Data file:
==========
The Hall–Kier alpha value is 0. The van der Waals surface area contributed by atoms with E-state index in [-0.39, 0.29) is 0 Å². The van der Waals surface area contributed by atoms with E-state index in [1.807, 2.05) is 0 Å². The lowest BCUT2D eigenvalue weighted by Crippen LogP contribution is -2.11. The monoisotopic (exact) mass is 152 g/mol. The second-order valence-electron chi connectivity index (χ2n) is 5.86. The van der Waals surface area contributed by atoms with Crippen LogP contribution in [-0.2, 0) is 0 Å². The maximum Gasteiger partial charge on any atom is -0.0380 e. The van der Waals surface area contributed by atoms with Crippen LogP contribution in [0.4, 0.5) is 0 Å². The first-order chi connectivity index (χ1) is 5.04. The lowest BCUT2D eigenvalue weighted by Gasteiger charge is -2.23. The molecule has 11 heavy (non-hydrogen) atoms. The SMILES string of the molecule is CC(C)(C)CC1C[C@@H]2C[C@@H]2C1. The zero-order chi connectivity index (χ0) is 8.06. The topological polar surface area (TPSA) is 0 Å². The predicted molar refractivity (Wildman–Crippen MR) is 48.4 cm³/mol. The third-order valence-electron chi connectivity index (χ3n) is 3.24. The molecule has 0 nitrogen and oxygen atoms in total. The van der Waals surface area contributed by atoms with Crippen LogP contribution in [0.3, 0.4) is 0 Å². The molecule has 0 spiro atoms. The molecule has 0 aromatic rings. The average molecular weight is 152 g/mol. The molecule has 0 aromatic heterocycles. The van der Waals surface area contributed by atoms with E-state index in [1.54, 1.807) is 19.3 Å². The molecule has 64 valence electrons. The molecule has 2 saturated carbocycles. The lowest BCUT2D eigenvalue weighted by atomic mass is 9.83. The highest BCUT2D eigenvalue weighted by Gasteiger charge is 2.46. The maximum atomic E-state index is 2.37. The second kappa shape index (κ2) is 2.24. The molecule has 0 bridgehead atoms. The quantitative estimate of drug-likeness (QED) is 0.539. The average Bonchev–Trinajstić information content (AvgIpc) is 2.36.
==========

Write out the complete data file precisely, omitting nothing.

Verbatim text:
The Hall–Kier alpha value is 0. The van der Waals surface area contributed by atoms with E-state index in [-0.39, 0.29) is 0 Å². The van der Waals surface area contributed by atoms with E-state index in [1.807, 2.05) is 0 Å². The lowest BCUT2D eigenvalue weighted by Crippen LogP contribution is -2.11. The monoisotopic (exact) mass is 152 g/mol. The second-order valence-electron chi connectivity index (χ2n) is 5.86. The van der Waals surface area contributed by atoms with Crippen LogP contribution in [-0.2, 0) is 0 Å². The maximum Gasteiger partial charge on any atom is -0.0380 e. The van der Waals surface area contributed by atoms with Crippen LogP contribution in [0.4, 0.5) is 0 Å². The first-order chi connectivity index (χ1) is 5.04. The lowest BCUT2D eigenvalue weighted by Gasteiger charge is -2.23. The molecule has 11 heavy (non-hydrogen) atoms. The SMILES string of the molecule is CC(C)(C)CC1C[C@@H]2C[C@@H]2C1. The zero-order chi connectivity index (χ0) is 8.06. The topological polar surface area (TPSA) is 0 Å². The predicted molar refractivity (Wildman–Crippen MR) is 48.4 cm³/mol. The third-order valence-electron chi connectivity index (χ3n) is 3.24. The molecule has 0 nitrogen and oxygen atoms in total. The van der Waals surface area contributed by atoms with Crippen LogP contribution in [0.3, 0.4) is 0 Å². The molecule has 0 spiro atoms. The molecule has 0 aromatic rings. The average molecular weight is 152 g/mol. The molecule has 0 aromatic heterocycles. The van der Waals surface area contributed by atoms with E-state index in [1.54, 1.807) is 19.3 Å². The molecule has 64 valence electrons. The molecule has 2 saturated carbocycles. The lowest BCUT2D eigenvalue weighted by atomic mass is 9.83. The highest BCUT2D eigenvalue weighted by Gasteiger charge is 2.46. The maximum atomic E-state index is 2.37. The second kappa shape index (κ2) is 2.24. The molecule has 0 bridgehead atoms. The quantitative estimate of drug-likeness (QED) is 0.539. The average Bonchev–Trinajstić information content (AvgIpc) is 2.36.